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United States Department of Agriculture

Agricultural Research Service

Research Project: IMPROVED PLANT GENETIC RESOURCES FOR PASTURES AND RANGELANDS IN THE TEMPERATE SEMIARID REGIONS OF THE WESTERN U.S.

Location: Forage and Range Research

Title: Advantages of endophyte infection for irrigated pastures of semiarid, cold-desert environments

Authors
item Waldron, Blair
item Jensen, Kevin

Submitted to: Agronomy Abstracts
Publication Type: Abstract Only
Publication Acceptance Date: July 2, 2008
Publication Date: October 1, 2008
Citation: Waldron, B.L., Jensen, K.B. 2008. Advantages of endophyte infection for irrigated pastures of semiarid, cold-desert environments. Agronomy Abstracts. ASA-CSSA-SSSA 2008 Annual Meetings, October 5-9, 2008, Houston, TX.

Technical Abstract: Little research has evaluated possible endophyte benefits to adaptation and production of grasses in the irrigated pastures of the semiarid, cold-desert environments of the western USA. Severe irrigation shortages are common; however, production demands are increasing, necessitating maximizing tall fescue's (Festuca arundinacea Schreb.) productivity when grown in sub-optimal conditions including drought, salinity, and cold temperatures. In a field study under irrigation in the Intermountain Western USA, the yield advantage to Kentucky 31 tall fescue infected with wild-type Neotyphodium over endophyte-free Kentucky 31 was greatest (over 15%) when irrigation was severely limited to natural precipitation. In an evaluation of salinity tolerance, there were no significant differences in plant LD50 values due to endophyte infection. In a recent study, Jesup MaxQ recovered better from winter injury than Jesup E - when grown in a high-elevation cold-desert, irrigated environment. These studies suggest the need for additional research to elucidate the potential advantages of wild-type and novel endophytes for tall fescue production in irrigated environments typical of the semiarid western USA.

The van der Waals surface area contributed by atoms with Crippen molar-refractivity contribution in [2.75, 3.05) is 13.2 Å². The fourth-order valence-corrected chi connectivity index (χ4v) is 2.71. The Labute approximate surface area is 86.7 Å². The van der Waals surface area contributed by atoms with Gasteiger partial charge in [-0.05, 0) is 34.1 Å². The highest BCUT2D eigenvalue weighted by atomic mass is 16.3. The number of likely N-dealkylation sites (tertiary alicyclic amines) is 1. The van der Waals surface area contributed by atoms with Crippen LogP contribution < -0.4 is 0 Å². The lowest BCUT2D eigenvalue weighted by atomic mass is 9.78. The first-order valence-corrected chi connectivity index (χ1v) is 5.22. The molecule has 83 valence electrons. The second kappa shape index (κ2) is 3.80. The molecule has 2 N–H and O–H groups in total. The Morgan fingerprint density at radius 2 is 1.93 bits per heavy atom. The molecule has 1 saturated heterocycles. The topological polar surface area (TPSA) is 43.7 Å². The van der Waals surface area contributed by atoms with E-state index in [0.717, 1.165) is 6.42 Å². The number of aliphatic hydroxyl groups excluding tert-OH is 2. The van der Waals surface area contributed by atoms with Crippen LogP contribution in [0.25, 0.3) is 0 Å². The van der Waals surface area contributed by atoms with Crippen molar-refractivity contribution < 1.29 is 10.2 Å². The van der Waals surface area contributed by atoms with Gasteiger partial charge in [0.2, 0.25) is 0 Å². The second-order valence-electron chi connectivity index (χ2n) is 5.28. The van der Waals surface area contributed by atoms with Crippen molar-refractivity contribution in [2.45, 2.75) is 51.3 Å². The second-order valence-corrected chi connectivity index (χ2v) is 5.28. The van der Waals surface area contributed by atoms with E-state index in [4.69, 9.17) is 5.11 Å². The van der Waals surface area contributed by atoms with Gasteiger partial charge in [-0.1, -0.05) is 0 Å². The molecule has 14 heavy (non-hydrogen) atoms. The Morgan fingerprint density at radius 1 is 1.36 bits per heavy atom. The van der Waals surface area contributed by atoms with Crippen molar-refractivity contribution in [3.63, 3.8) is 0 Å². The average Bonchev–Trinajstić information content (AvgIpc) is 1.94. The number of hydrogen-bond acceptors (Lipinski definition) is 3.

Last Modified: 9/20/2014
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